7

Could an orphan planet have a moon? Yes. s there some reason why an orphan or rogue planet wouldn't have a moon? Yes, this answer lists some possibilities. What you didn't ask was: Is there some reason why no orphan nor rogue planet could ever have a moon? and based on the previous two, No. Any non-contact gravitational acceleration that could pull a ...

6

tl;dr The inner moons are much to small (and too stiff) to experience significant tidal work. They also cool down much faster though I don't think this is relevant in this case. There're two things to look at, here: The total amount of tidal work that is done on a moon The amount of energy that is radiated away over time When looking at the list of Jupiter'...

5

The moon's orbit is elliptical. This is what the moon's orbit looks like from above (A is the Earth, and C is moon, c is the orbit of the moon around the Earth) As you see with an eccentricity of 0.056 it doesn't get very close to Earth, but if you look carefully enough, there is some variation. The moon in the diagram is at apoapsis, as far from the Earth ...

4

They might escape from the solar system, if the angles are right. If not, they'll probably wind up in elliptical orbits around the Sun. We'll use a simplifying assumption that the orbits are circular to make the calculations easier; All objects mentioned have orbital eccentricity of less than 0.05. The mean orbital velocity of Jupiter is 13.1 km/s, which ...

4

As in real estate, so in astronomy: Location, Location, Location Where an object forms in a system will significantly impact its makeup. For example, during the stage of planet(esimal) formation, due to the radiation of the (proto-)star, various chemicals and atoms will be expelled from the innermost areas, but may stay around long enough to be part of ...

4

Let’s start with an easy example and say the orbit of the planet with radius $r_p$ around the sun with radius $r_s$ is circular, the orbit of the moon around the planet is circular, the inclination of the moon's orbit is 90 degrees from the planet's orbital plane, and the orbital period of the moon is 1/360th the orbital period of the planet. Let's call the ...

4

Certainly an orphan planet could retain its moon. One doesn't need to apply impulse to a planet in order to make it go rogue. One could just as easily apply impulse to the star it orbits instead (though the impulse would have to be orders of magnitude greater). As soon as the difference in velocities between a planet and star exceed escape velocity, the ...

4

Short Answer: It might be possible to have a chain of as many as twelve objects, but that depends on how many of the objects in that chain actually have stable orbits around other objects in the chain. Long Answer: My first guess would be something like: Virgo Supercluster of galaxies > the gravitational center of the Local Group of Galaxies > The ...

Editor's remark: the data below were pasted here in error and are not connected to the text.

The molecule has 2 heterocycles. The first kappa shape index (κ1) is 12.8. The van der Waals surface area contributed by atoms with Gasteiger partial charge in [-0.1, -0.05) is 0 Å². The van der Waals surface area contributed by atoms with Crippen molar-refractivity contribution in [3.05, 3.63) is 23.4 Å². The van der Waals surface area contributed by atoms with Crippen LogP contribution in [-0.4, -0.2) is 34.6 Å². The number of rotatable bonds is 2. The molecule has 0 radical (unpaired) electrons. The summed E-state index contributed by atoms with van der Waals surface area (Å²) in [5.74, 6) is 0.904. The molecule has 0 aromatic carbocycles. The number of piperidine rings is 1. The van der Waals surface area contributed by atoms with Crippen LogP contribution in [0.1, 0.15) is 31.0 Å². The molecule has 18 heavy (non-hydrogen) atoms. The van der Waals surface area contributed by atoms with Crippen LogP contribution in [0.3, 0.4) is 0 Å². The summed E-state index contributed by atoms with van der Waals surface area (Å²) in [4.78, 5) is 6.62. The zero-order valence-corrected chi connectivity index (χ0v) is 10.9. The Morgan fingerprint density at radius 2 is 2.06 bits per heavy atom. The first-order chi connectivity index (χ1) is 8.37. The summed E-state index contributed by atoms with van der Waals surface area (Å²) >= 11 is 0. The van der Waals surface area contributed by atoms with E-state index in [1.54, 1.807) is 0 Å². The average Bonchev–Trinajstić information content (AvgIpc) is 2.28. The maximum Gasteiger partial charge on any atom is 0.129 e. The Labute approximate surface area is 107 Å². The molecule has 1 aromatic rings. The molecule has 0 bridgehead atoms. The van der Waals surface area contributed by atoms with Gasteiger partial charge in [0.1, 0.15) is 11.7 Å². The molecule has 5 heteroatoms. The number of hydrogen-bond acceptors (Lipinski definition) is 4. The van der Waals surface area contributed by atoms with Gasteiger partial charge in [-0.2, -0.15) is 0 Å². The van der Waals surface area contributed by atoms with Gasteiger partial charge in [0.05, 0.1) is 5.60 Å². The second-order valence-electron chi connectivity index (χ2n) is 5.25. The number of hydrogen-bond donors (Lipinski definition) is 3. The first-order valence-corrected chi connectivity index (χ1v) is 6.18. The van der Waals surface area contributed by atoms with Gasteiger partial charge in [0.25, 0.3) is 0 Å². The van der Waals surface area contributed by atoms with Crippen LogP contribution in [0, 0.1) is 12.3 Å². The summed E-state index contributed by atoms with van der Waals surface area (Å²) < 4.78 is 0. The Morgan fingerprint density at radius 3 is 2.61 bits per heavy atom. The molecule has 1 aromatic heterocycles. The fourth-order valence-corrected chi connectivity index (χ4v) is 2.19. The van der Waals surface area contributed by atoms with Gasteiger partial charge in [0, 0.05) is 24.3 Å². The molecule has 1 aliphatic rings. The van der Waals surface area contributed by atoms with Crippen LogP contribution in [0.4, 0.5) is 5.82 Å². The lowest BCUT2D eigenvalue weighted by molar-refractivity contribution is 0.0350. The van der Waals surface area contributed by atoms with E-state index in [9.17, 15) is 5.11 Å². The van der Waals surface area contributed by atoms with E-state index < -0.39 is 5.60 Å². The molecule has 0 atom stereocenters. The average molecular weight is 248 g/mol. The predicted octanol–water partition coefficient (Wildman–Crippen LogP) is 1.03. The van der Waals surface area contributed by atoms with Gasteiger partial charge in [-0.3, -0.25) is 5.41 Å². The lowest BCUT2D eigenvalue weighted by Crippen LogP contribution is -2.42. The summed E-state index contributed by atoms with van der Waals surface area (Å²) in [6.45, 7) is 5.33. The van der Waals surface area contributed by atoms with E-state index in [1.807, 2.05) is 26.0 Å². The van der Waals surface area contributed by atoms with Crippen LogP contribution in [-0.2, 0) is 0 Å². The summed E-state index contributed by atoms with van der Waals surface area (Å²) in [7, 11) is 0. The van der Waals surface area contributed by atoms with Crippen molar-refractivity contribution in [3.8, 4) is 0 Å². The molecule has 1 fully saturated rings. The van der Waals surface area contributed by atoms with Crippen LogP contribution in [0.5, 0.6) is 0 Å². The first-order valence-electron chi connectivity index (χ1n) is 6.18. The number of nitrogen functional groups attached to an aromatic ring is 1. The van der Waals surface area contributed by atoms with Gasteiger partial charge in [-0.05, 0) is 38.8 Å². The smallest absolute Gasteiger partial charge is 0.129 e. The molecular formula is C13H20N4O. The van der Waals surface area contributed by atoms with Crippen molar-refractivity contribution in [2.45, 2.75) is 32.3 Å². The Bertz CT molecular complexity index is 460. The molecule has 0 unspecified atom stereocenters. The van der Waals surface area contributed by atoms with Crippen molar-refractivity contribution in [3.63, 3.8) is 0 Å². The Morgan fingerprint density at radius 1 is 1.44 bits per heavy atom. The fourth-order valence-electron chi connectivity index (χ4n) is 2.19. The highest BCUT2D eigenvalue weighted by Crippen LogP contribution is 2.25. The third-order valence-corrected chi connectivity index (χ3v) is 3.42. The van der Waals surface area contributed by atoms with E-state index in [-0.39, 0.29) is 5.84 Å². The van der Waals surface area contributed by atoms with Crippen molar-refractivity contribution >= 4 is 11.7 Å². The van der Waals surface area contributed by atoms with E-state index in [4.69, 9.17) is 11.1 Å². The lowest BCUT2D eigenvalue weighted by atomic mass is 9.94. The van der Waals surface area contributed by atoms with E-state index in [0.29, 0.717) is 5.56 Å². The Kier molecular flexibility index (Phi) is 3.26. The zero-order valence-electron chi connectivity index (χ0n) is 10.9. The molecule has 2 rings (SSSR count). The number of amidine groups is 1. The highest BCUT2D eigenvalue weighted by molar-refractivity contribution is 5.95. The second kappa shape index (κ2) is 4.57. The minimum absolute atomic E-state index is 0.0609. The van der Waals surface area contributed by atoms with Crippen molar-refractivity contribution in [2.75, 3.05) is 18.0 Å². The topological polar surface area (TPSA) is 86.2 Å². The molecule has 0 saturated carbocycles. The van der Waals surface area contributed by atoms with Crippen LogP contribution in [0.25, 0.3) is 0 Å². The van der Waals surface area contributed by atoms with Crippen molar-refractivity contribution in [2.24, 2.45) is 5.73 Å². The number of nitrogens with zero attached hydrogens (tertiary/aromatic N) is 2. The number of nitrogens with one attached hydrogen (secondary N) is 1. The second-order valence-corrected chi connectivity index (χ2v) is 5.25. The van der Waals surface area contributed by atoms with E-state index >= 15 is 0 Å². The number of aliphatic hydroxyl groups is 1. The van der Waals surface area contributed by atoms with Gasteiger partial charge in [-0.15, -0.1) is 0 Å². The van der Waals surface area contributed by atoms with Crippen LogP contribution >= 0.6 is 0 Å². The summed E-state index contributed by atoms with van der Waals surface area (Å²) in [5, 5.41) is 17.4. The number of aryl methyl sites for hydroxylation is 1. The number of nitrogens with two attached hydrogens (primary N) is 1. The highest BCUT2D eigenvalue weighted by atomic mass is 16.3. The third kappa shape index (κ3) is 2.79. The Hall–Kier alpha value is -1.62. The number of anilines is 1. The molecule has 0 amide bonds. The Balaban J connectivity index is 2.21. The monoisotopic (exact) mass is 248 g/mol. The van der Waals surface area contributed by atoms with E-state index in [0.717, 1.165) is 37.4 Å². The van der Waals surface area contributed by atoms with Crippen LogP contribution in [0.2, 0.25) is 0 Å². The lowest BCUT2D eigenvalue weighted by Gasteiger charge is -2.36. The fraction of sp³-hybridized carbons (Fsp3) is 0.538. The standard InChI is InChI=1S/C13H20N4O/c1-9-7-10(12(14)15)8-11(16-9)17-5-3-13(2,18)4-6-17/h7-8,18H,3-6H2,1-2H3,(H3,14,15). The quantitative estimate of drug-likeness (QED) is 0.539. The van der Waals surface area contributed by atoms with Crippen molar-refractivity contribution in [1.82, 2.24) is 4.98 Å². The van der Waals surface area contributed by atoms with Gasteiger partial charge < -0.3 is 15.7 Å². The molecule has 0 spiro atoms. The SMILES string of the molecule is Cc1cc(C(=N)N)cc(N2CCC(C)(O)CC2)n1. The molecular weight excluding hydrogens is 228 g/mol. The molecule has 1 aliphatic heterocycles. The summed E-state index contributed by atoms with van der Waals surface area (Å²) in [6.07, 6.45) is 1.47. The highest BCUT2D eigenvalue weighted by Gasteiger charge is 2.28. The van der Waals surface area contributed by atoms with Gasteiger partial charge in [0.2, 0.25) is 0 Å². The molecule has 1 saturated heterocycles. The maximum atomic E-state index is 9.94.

3

To find the angular diameter of a satellite you need to find $$\arctan\left(\frac{\text{diameter of satellite}}{\text{distance to satellite}}\right)$$ As you have been using the diameter of the planet, your formulae are wrong. You should also make use of the small-angle approximations $\arctan(x)\approx x$ for small x in radians. So to get the value in ...

3

A moon with a sixth month period would be about 1.3 million km from Earth. That puts it close to the edge of the Earth's Hill sphere, and probably isn't stable in the long term. So the biggest thing you might notice is "goodbye moon" (and having the moon in an Earth crossing orbit wouldn't be pleasant in the longer term, a collision would melt the ...

3

The brightness of light received from a light source (or an object that reflects light) is inversely proportional to the square of the distance. So if an astronomical object A which reflects light from the Sun back to Earth orbits at a distance of two AU from the Sun and an idental astronomic object B orbits at twice that distance, or at 4 AU, how much light ...

3

How can I do this by not knowing the gravitational constant? Sarcasm: You could do what Henry Cavendish did, which was to measure how the horizontal deflection rather heavy balls separated horizontally by a small distance and held in place by torsion rods. The concept of the Newtonian gravitational constant did not exist in Cavendish's time, and would not ...

3

As Rob Jeffries says, no moons are in retrograde equatorial orbit in our solar system. One reason why prograde equatorial orbits are more likely than retrograde equatorial orbits has to do with tidal locking. Our Moon, for example, is tidal locked with the Earth. The Earth is actually also spinning down to tidal lock with the Moon. However, most ...